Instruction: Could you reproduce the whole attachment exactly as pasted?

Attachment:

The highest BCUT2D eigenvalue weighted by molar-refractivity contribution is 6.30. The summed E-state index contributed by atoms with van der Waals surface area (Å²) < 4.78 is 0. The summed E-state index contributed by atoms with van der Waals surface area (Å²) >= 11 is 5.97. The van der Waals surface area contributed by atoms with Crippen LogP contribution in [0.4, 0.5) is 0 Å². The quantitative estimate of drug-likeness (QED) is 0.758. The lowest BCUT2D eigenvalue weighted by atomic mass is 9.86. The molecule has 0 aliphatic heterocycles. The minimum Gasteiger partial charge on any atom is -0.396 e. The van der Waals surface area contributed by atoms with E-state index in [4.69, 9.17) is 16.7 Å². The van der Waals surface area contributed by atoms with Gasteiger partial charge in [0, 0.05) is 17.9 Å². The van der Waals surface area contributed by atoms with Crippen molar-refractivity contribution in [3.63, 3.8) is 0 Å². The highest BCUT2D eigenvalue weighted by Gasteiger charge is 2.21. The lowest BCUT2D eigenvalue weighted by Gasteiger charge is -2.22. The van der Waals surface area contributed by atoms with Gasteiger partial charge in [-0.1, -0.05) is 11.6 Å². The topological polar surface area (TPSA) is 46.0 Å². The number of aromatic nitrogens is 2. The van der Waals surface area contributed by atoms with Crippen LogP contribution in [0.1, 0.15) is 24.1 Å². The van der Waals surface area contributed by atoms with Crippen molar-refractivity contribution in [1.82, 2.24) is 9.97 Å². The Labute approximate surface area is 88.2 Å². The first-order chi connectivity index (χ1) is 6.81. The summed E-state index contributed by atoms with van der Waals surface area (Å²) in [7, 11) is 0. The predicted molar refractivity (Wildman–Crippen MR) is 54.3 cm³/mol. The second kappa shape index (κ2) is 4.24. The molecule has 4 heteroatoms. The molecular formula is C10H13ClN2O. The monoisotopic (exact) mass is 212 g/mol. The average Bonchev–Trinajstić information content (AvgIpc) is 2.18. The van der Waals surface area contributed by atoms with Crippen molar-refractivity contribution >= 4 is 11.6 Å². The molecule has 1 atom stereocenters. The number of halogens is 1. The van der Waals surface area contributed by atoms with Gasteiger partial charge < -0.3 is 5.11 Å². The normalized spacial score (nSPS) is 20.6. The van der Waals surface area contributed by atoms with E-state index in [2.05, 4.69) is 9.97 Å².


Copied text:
The highest BCUT2D eigenvalue weighted by molar-refractivity contribution is 6.30. The summed E-state index contributed by atoms with van der Waals surface area (Å²) < 4.78 is 0. The summed E-state index contributed by atoms with van der Waals surface area (Å²) >= 11 is 5.97. The van der Waals surface area contributed by atoms with Crippen LogP contribution in [0.4, 0.5) is 0 Å². The quantitative estimate of drug-likeness (QED) is 0.758. The lowest BCUT2D eigenvalue weighted by atomic mass is 9.86. The molecule has 0 aliphatic heterocycles. The minimum Gasteiger partial charge on any atom is -0.396 e. The van der Waals surface area contributed by atoms with E-state index in [4.69, 9.17) is 16.7 Å². The van der Waals surface area contributed by atoms with Gasteiger partial charge in [0, 0.05) is 17.9 Å². The van der Waals surface area contributed by atoms with Crippen molar-refractivity contribution in [3.63, 3.8) is 0 Å². The highest BCUT2D eigenvalue weighted by Gasteiger charge is 2.21. The lowest BCUT2D eigenvalue weighted by Gasteiger charge is -2.22. The van der Waals surface area contributed by atoms with Gasteiger partial charge in [-0.1, -0.05) is 11.6 Å². The topological polar surface area (TPSA) is 46.0 Å². The number of aromatic nitrogens is 2. The van der Waals surface area contributed by atoms with Crippen LogP contribution in [0.1, 0.15) is 24.1 Å². The van der Waals surface area contributed by atoms with Crippen molar-refractivity contribution in [1.82, 2.24) is 9.97 Å². The Labute approximate surface area is 88.2 Å². The first-order chi connectivity index (χ1) is 6.81. The summed E-state index contributed by atoms with van der Waals surface area (Å²) in [7, 11) is 0. The predicted molar refractivity (Wildman–Crippen MR) is 54.3 cm³/mol. The second kappa shape index (κ2) is 4.24. The molecule has 4 heteroatoms. The molecular formula is C10H13ClN2O. The monoisotopic (exact) mass is 212 g/mol. The average Bonchev–Trinajstić information content (AvgIpc) is 2.18. The van der Waals surface area contributed by atoms with Crippen molar-refractivity contribution >= 4 is 11.6 Å². The molecule has 1 atom stereocenters. The number of halogens is 1. The van der Waals surface area contributed by atoms with Gasteiger partial charge < -0.3 is 5.11 Å². The normalized spacial score (nSPS) is 20.6. The van der Waals surface area contributed by atoms with E-state index in [2.05, 4.69) is 9.97 Å².